"It is often surprising to measure some of America's favorite and most successful public spaces — New York's Rockefeller Center, San Antonio's River Walk, San Francisco's Ghirardelli Square — and discover how small they actually are," Speck tells us. "Few are much broader than sixty yards across. And let's not forget Disney's Main Street, famously built at three-quarters scale."
The message is that a successful city has roots and causes, and among the most important of these is a sense of the street. Speck draws on Jane Jacobs, a favorite theorist, to make the point explicit: "Lowly, unpurposeful, and random as they may appear, sidewalk contacts are the small change from which a city's wealth of public life may grow."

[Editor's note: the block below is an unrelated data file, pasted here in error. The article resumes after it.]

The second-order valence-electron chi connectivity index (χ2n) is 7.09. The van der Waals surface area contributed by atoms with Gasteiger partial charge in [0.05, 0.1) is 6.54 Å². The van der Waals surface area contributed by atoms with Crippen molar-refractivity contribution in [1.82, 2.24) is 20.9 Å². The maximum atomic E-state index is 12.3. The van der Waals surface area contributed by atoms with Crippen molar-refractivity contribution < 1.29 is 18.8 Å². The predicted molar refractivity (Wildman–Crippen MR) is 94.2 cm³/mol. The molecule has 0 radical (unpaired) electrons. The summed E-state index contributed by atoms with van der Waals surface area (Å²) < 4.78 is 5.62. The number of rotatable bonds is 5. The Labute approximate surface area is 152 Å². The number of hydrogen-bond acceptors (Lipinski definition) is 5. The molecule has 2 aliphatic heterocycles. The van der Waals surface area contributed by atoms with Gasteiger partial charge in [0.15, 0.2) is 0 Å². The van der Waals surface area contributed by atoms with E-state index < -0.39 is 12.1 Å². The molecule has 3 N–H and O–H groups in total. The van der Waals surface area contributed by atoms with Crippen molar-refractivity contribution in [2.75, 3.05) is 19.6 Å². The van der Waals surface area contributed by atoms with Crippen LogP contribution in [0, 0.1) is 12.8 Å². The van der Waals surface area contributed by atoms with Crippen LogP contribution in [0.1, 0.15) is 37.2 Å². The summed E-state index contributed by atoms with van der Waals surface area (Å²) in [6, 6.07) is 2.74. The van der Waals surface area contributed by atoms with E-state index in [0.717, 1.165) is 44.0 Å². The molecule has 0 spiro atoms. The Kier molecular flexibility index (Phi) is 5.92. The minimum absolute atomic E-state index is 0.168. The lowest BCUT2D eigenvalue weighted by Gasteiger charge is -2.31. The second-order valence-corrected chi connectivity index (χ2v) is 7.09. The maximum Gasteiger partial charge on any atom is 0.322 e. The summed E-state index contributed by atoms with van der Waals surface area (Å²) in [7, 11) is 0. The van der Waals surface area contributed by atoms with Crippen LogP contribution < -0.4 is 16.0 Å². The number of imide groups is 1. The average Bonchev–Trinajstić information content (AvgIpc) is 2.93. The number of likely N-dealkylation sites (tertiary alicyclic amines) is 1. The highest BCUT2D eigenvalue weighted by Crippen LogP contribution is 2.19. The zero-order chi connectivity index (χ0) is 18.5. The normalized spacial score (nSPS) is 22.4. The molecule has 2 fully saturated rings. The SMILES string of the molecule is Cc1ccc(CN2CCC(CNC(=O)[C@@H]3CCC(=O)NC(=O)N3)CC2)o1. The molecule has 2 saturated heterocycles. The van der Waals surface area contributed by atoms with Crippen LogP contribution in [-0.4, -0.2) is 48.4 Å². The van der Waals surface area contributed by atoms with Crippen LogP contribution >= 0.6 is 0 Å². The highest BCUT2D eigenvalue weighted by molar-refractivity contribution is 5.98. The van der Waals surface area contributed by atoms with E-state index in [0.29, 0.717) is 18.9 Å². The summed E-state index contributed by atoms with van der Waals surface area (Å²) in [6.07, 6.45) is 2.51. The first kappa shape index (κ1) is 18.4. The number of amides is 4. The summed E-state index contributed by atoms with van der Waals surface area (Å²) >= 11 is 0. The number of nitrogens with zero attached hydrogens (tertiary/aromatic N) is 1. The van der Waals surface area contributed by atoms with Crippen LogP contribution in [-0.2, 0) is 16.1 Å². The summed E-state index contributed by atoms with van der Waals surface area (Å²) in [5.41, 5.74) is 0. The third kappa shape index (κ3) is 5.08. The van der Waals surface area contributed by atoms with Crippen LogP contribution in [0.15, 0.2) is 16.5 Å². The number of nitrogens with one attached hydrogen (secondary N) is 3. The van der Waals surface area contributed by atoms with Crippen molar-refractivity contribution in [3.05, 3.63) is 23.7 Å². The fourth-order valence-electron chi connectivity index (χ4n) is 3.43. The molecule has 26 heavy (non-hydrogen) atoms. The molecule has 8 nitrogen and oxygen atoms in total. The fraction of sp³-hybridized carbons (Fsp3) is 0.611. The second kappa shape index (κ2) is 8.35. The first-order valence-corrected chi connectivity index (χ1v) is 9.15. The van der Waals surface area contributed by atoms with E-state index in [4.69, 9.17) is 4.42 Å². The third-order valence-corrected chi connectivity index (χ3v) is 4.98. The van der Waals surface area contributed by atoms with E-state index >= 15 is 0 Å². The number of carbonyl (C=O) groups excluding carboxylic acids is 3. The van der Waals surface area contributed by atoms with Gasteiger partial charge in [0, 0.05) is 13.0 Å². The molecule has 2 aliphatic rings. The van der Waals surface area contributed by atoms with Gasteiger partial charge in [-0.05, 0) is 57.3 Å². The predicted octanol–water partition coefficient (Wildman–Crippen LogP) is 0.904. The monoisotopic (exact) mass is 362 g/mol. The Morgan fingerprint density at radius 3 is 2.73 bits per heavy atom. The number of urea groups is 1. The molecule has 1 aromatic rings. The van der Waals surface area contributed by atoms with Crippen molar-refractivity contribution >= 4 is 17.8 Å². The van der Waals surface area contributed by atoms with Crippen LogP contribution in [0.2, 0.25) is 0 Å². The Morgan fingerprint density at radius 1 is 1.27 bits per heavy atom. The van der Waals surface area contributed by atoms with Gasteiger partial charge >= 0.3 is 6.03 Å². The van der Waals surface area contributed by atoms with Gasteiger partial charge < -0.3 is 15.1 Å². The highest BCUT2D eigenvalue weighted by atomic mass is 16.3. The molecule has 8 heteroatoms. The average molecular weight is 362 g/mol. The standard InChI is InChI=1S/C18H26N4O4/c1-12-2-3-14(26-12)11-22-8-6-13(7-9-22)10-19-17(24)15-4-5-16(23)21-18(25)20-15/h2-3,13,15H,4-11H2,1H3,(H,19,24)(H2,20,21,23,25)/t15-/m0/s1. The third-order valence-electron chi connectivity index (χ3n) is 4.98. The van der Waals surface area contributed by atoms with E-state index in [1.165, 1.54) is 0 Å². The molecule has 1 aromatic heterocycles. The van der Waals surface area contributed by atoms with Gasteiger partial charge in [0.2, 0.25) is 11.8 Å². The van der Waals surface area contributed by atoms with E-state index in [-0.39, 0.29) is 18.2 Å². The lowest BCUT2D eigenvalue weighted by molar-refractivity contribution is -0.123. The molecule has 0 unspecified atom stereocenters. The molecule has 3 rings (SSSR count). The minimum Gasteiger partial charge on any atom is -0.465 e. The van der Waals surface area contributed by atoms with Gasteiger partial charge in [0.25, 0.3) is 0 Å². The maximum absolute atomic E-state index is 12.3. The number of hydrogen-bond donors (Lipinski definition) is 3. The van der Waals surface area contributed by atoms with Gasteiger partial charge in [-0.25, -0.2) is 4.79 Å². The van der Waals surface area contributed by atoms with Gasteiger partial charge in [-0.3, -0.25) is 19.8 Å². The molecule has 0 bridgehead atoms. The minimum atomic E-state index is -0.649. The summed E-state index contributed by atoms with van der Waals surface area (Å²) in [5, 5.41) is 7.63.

And yet, the strength of "Walkable City" is that it's not a no-brainer, not in a culture in which it often seems we have done everything we can to make street life obsolete. Such a shift was partly a response to the urban decay of the mid-20th century, which led to freeways and other infrastructure projects that eviscerated neighborhoods. -David L. Ulin, Los Angeles Times